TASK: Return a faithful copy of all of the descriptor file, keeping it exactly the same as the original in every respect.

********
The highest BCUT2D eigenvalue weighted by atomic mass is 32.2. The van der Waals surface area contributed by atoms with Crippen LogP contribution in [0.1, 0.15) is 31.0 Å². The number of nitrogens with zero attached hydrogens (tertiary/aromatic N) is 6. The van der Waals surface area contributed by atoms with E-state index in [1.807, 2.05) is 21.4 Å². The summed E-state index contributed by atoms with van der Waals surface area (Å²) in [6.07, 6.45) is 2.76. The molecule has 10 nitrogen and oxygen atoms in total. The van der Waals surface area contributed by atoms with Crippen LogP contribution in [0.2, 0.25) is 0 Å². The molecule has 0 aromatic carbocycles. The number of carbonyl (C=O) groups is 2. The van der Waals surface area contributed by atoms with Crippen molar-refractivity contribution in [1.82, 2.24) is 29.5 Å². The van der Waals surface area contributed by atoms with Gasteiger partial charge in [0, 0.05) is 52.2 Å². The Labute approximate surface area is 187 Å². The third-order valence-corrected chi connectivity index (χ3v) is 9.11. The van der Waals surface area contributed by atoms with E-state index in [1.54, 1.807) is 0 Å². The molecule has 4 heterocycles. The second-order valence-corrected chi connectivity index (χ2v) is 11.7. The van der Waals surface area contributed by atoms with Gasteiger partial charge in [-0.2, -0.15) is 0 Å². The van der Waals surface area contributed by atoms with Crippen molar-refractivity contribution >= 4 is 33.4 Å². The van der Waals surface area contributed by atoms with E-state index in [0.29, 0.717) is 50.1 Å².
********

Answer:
The highest BCUT2D eigenvalue weighted by atomic mass is 32.2. The van der Waals surface area contributed by atoms with Crippen LogP contribution in [0.1, 0.15) is 31.0 Å². The number of nitrogens with zero attached hydrogens (tertiary/aromatic N) is 6. The van der Waals surface area contributed by atoms with E-state index in [1.807, 2.05) is 21.4 Å². The summed E-state index contributed by atoms with van der Waals surface area (Å²) in [6.07, 6.45) is 2.76. The molecule has 10 nitrogen and oxygen atoms in total. The van der Waals surface area contributed by atoms with Crippen LogP contribution in [0.2, 0.25) is 0 Å². The molecule has 0 aromatic carbocycles. The number of carbonyl (C=O) groups is 2. The van der Waals surface area contributed by atoms with Crippen molar-refractivity contribution in [1.82, 2.24) is 29.5 Å². The van der Waals surface area contributed by atoms with Gasteiger partial charge in [0, 0.05) is 52.2 Å². The Labute approximate surface area is 187 Å². The third-order valence-corrected chi connectivity index (χ3v) is 9.11. The van der Waals surface area contributed by atoms with E-state index in [1.54, 1.807) is 0 Å². The molecule has 4 heterocycles. The second-order valence-corrected chi connectivity index (χ2v) is 11.7. The van der Waals surface area contributed by atoms with Gasteiger partial charge in [-0.2, -0.15) is 0 Å². The van der Waals surface area contributed by atoms with Crippen molar-refractivity contribution >= 4 is 33.4 Å². The van der Waals surface area contributed by atoms with E-state index in [0.29, 0.717) is 50.1 Å².